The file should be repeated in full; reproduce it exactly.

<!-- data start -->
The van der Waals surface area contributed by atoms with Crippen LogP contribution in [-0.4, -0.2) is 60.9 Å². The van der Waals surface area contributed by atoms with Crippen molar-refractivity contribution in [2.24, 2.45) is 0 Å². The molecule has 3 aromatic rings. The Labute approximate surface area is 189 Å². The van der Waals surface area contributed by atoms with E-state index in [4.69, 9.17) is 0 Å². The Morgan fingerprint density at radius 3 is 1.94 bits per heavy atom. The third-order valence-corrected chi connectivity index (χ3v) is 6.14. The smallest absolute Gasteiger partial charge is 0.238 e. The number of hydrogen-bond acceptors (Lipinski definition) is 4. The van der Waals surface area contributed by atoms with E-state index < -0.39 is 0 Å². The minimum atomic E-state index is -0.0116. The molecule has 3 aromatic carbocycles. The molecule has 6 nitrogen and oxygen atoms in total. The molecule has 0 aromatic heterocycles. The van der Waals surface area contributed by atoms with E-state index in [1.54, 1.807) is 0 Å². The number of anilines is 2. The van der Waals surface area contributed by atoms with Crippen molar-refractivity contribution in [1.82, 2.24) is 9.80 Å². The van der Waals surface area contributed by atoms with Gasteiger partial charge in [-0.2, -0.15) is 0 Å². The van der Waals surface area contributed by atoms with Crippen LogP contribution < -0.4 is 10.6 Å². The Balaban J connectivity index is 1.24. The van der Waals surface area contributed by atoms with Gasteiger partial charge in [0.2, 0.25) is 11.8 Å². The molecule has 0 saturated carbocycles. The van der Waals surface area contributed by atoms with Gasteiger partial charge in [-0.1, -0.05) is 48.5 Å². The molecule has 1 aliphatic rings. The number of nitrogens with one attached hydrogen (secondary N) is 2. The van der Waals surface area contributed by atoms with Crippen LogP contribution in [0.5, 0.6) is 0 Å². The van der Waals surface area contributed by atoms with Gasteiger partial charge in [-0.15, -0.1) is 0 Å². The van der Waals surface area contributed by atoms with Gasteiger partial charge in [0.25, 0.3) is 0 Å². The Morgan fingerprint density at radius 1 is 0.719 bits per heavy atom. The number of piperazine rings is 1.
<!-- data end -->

The van der Waals surface area contributed by atoms with Crippen LogP contribution in [-0.4, -0.2) is 60.9 Å². The van der Waals surface area contributed by atoms with Crippen molar-refractivity contribution in [2.24, 2.45) is 0 Å². The molecule has 3 aromatic rings. The Labute approximate surface area is 189 Å². The van der Waals surface area contributed by atoms with E-state index in [4.69, 9.17) is 0 Å². The Morgan fingerprint density at radius 3 is 1.94 bits per heavy atom. The third-order valence-corrected chi connectivity index (χ3v) is 6.14. The smallest absolute Gasteiger partial charge is 0.238 e. The number of hydrogen-bond acceptors (Lipinski definition) is 4. The van der Waals surface area contributed by atoms with E-state index < -0.39 is 0 Å². The minimum atomic E-state index is -0.0116. The molecule has 3 aromatic carbocycles. The molecule has 6 nitrogen and oxygen atoms in total. The molecule has 0 aromatic heterocycles. The van der Waals surface area contributed by atoms with E-state index in [1.54, 1.807) is 0 Å². The number of anilines is 2. The van der Waals surface area contributed by atoms with Crippen molar-refractivity contribution in [1.82, 2.24) is 9.80 Å². The van der Waals surface area contributed by atoms with Gasteiger partial charge in [-0.2, -0.15) is 0 Å². The van der Waals surface area contributed by atoms with Crippen LogP contribution < -0.4 is 10.6 Å². The Balaban J connectivity index is 1.24. The van der Waals surface area contributed by atoms with Gasteiger partial charge in [0.2, 0.25) is 11.8 Å². The molecule has 0 saturated carbocycles. The van der Waals surface area contributed by atoms with Gasteiger partial charge in [-0.1, -0.05) is 48.5 Å². The molecule has 1 aliphatic rings. The number of nitrogens with one attached hydrogen (secondary N) is 2. The van der Waals surface area contributed by atoms with Crippen LogP contribution in [0.5, 0.6) is 0 Å². The van der Waals surface area contributed by atoms with Gasteiger partial charge in [-0.15, -0.1) is 0 Å². The van der Waals surface area contributed by atoms with Gasteiger partial charge in [0.25, 0.3) is 0 Å². The Morgan fingerprint density at radius 1 is 0.719 bits per heavy atom. The number of piperazine rings is 1.